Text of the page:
Keep your character’s feet to the flames! One of my writing mentors used to say. Writers often hear that tension and/or conflict is a key to good writing. But how?
Writing Tip for Today: Tension/conflict hooks readers faster than almost anything. What are some easy ways to add tension to your fiction?
Your character should want something, right away. But can her desire pass the “So What?” test? To start with, if the character wants to marry a guy, she must want this MORE THAN ANYTHING. But wait. A personal need is great, but can you make it bigger? What if what your character wants will impact the entire family? The community? The world? Even if it’s a simple romance, by making one character care deeply about another person AND about something going on around him, you up the stakes and increase reader sympathies. Today’s readers won’t settle for a story which revolves only around two people. If there are repercussions that ripple out from the personal and bleed into things that involve our communities or even impact us globally, those ripples build reader sympathies. Author and literary agent Donald Maass has a great discussion about building high stakes in Writing the Breakout Novel. If you can make readers care about the story on more than one level it should be harder for them to disengage from your story.
Wait! I can Explain!
Tension in stories arises from a desperate want which is thwarted or threatened by some sort of obstacle. The trouble is, when writers create this tension, we often can’t resist the urge to explain what we’ve just shown in scenes. I think this urge to explain arises when writers want to over-control the reader’s reactions and conclusions. Afraid readers might interpret conflict differently, we often “tell” or add a little explanation after an excellent showing. You might ask yourself what will be different about the story’s outcome if you remove these explanations. If something vital to the story is misinterpreted, the fix may be as simple as using more active sentence constructions or active, specific verbs. For example, if you write, “She walked slowly toward her fate,” you could substitute “She trudged toward her fate.” If the explained detail doesn’t really matter or it’s already been shown, try to relax. Does it really matter if the character raises her right or left hand? If the rope was seventeen and three tenths centimeters long? Does your reader really need to know the character’s history right then, or could it be leaked slowly and on a need-to-know basis? In most cases, where you’ve shown, RUE: Resist the Urge to Explain.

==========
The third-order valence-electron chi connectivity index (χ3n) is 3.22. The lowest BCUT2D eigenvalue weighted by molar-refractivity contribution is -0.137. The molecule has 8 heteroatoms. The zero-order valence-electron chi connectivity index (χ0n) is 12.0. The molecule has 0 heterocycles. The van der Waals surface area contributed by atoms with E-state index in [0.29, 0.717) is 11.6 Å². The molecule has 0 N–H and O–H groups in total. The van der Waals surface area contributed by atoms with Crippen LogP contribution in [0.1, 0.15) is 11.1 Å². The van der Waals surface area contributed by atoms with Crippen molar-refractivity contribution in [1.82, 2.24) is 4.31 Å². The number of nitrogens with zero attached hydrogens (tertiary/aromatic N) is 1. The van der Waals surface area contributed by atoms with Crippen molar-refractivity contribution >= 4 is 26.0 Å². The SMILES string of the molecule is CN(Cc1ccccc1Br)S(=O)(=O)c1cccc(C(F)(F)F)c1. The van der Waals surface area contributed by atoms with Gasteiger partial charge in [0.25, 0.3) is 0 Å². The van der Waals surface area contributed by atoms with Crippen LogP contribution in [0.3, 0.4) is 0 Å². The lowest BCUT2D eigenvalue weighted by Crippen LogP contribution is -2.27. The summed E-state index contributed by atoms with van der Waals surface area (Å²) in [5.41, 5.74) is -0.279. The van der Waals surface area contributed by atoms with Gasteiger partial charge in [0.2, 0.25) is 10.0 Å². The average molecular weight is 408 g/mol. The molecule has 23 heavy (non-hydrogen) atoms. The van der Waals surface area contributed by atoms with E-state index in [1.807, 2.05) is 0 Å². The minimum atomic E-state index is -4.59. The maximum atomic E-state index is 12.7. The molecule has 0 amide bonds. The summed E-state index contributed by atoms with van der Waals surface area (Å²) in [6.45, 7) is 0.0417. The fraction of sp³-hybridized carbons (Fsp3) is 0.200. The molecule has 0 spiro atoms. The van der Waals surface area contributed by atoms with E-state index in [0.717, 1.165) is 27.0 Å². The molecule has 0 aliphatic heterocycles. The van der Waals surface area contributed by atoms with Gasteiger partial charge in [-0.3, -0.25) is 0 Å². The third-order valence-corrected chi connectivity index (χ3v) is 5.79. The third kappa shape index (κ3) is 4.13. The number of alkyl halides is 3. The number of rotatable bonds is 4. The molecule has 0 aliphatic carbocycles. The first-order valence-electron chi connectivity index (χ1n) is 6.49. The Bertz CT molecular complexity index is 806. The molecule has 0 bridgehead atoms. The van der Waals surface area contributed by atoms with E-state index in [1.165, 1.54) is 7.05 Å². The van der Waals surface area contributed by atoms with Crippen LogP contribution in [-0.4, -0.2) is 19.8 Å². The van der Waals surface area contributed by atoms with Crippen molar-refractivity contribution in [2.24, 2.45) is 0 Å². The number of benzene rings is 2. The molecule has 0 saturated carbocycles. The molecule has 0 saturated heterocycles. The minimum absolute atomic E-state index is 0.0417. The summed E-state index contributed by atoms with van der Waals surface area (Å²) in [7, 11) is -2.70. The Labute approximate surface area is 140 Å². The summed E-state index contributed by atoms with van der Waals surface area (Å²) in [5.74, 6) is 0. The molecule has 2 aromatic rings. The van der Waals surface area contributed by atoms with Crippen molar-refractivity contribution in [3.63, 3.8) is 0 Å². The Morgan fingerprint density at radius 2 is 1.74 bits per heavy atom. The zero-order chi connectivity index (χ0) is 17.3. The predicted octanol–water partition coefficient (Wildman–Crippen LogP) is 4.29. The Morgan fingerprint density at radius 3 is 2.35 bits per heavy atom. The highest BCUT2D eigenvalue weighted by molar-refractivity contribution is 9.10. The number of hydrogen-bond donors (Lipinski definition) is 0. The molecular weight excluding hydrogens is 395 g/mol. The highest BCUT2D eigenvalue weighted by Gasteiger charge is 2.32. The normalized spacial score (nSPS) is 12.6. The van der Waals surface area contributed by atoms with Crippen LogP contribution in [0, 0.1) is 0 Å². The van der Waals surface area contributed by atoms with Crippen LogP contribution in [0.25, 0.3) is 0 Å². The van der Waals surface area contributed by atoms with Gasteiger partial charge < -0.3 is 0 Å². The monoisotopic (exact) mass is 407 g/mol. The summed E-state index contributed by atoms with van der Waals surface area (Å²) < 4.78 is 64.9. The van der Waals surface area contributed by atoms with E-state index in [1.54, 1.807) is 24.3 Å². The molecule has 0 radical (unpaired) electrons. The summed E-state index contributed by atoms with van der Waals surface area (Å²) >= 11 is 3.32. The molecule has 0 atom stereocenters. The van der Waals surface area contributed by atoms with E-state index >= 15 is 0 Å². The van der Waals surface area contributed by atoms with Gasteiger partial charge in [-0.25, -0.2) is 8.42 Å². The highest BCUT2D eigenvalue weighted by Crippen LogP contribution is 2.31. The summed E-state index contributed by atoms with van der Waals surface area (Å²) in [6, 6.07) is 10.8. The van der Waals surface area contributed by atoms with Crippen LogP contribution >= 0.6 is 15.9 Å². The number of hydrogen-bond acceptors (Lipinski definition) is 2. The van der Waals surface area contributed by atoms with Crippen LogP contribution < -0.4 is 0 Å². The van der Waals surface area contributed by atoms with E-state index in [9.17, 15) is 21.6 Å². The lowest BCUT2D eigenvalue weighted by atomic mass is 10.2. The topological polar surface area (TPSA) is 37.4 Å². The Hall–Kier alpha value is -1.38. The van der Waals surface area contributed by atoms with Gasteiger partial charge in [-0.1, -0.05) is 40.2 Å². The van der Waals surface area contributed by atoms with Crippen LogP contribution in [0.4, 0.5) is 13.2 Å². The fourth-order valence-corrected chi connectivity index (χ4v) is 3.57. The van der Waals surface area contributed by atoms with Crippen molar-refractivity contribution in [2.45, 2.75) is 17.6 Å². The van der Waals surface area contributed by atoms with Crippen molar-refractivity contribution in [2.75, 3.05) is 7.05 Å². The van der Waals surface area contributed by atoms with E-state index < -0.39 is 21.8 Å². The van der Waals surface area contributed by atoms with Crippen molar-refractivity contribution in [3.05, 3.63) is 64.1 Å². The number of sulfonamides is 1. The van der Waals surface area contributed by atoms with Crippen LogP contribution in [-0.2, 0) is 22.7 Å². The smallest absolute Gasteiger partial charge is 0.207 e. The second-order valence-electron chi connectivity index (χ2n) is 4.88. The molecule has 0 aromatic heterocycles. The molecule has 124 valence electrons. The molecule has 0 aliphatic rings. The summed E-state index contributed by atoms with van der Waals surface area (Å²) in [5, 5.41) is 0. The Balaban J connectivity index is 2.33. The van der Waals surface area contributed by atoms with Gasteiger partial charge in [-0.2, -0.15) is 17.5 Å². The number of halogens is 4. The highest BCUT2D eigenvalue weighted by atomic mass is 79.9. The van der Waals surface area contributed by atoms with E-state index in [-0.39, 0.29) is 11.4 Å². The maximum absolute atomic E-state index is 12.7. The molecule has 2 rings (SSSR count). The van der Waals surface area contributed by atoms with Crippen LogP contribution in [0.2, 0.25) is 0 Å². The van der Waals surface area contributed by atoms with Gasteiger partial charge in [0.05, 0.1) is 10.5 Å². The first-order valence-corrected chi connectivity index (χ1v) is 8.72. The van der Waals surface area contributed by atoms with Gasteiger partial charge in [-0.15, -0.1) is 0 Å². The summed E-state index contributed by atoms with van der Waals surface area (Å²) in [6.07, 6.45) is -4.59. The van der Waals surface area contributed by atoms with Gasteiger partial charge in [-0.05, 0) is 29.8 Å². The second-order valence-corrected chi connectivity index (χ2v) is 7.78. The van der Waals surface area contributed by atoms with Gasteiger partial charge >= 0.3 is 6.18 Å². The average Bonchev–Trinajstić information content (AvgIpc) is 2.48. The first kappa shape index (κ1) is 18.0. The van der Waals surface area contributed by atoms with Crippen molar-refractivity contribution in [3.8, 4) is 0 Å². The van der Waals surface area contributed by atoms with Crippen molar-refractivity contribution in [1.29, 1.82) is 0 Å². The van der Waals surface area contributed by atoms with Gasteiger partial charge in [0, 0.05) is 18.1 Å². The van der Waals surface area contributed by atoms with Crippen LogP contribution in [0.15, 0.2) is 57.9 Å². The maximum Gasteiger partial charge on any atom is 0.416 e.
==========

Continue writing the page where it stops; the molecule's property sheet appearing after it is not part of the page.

Gut Wrenching Emotions Allowed
Finally, an easy way to add or maintain story tension is to allow the character’s emotions to come alive on the page. By that I mean going beyond taking out “ly” words to substitute physical manifestations of emotions, such as balled fists, clenched jaws or knitted eyebrows. In order to let readers experience three-dimensional emotions, you will need to become the character. Zoom the camera in and think as the character thinks, with as much at stake as the character has for the goal. If you only care a little, your reader will only care a little. By throwing your whole self into the character as if your life depended on it, you’ll communicate the story’s emotions in ways that grab readers and keep them glued to your story.